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TED Radio Hour on RADIO IQ & RADIO IQ With BBC
Ted Radio Hour is a journey through fascinating ideas, astonishing inventions and new ways to think and create. Each episode includes riveting excerpts from the renowned TED stage where some of the world's deepest thinkers and innovators are invited to give the 18-minute "talk of their lives." The Ted Radio Hour team takes the most compelling talks and organizes them around a common theme. But we don't stop with the TEDTalks. Host Guy Raz interviews the guests, delving deeper, dissecting the speaker's ideas and posing probing questions you’d like to hear answered.
Topics the series explores include mankind's place in the universe and space, how the sounds around us affect our behavior and why there is power in failure.
Friday, April 18, 2014 12:43am
Why do some of us believe, and some of us don’t? Can our doubts bring our beliefs into sharper focus? Do we all need to believe in something, and to seek meaning by creating rituals, myths and symbols? And what is the difference between belief and faith? In this hour, TED speakers offer personal perspectives on belief from all ends of the spectrum, from ardent atheists to the devout faithful. Anne Graham Lotz, the daughter of Billy Graham, reflects on her father’s faith and lifelong devotion to God. Writer Lesley Hazleton calls for a new appreciation of doubt as the foundation of faith. Julia Sweeney talks about how two Mormon missionaries made her completely rethink her own beliefs. Alain de Botton says "Atheism 2.0" could satisfy our human need for connection and ritual. Devdutt Pattanaik examines the East vs West approach to life through the lens of mythology.
Friday, April 11, 2014 1:33am
Stories ignite our imagination, let us leap over cultural walls and cross the barriers of time. Stories affirm who we are, and allow us to experience the similarities between ourselves and others, real or imagined. Stories help us make meaning of our lives. In this hour, TED speakers explore the art of storytelling — and how good stories have the power to transform our perceptions of the world. Novelist Tracy Chevalier explains how she discovers a compelling story from inside a painting. Graphic designer Chip Kidd creates “visual haikus” — book covers that, in a single image, tell the story inside. Writer Chimamanda Adichie warns that if we hear only a single story about another person, we risk a critical misunderstanding. Plus, filmmaker Andrew Stanton says good storytelling is starting at the end and working back to the beginning.
Friday, April 4, 2014 12:43am
What does money tell us about human nature? How does it motivate, trick, satisfy and disappoint us? On this episode, TED speakers share insights into our relationship with money. Psychologist Laurie Santos studies human irrationality by observing how primates make decisions — including some not-so-savvy money choices their human relatives often make. Behavioral economist Keith Chen says languages that don’t have a future tense strongly correlate with higher savings. Social psychologist Paul Piff describes how almost anyone’s behavior can change when they’re made to feel rich. Career analyst and writer Daniel Pink explains why traditional rewards like money aren't always successful motivators. Social scientist Michael Norton researches how money can buy happiness — the key is social spending that benefits not just you, but other people.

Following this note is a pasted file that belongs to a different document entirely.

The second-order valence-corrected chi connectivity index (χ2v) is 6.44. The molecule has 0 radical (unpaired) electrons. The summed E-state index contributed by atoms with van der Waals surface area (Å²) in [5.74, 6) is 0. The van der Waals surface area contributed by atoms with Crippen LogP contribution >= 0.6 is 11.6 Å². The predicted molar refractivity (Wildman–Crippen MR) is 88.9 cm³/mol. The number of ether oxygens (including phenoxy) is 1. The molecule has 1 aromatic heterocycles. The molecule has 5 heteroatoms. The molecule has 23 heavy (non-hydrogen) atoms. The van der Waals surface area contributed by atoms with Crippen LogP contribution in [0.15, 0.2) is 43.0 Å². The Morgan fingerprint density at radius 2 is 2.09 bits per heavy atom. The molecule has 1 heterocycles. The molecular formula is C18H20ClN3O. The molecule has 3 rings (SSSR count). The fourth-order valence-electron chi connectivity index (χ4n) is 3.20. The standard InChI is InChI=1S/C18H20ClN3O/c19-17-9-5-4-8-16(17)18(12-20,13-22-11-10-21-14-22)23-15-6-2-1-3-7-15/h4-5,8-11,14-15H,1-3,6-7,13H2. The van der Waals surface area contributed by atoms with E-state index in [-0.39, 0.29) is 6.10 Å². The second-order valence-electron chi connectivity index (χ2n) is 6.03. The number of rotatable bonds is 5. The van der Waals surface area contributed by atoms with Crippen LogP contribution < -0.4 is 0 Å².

Friday, March 28, 2014 1:13am
There are some truths that we believe in wholeheartedly — but what if we’re completely wrong? Once we separate fact from fiction, how do our perceptions change? In this hour, TED speakers move beyond conventional wisdom to reveal complex realities about what we think we know to be true. Author Malcolm Gladwell reveals an alternative account of David and Goliath that flips the story on its head. Reporter Leslie T. Chang debunks how we assume Chinese factory workers feel. Ecologist Allan Savory counters everything conventional wisdom tells us about how grasslands lose their life to desertification. Reporter Jennifer 8. Lee talks about her hunt for the actual origins of Chinese-American food. Psychologist Barry Schwartz says having more options doesn't make us happier — it actually paralyzes us.
Friday, March 21, 2014 12:53am
Success has become synonymous with financial wealth, influence and status. But can we define success in another way — one that welcomes a broader range of accomplishment? It may not be as obvious as you think. In this hour, TED speakers share ideas for what makes us successful. Life coach Tony Robbins describes why failure should not be an option. Psychologist Angela Lee Duckworth says "grit", not IQ, is the new predictor of success. Mike Rowe encourages us not to follow our passion. Ron Gutman shares some compelling research on the hidden power of smiling. And writer Alain de Botton shares a fascinating view about the American paradigm for success and failure.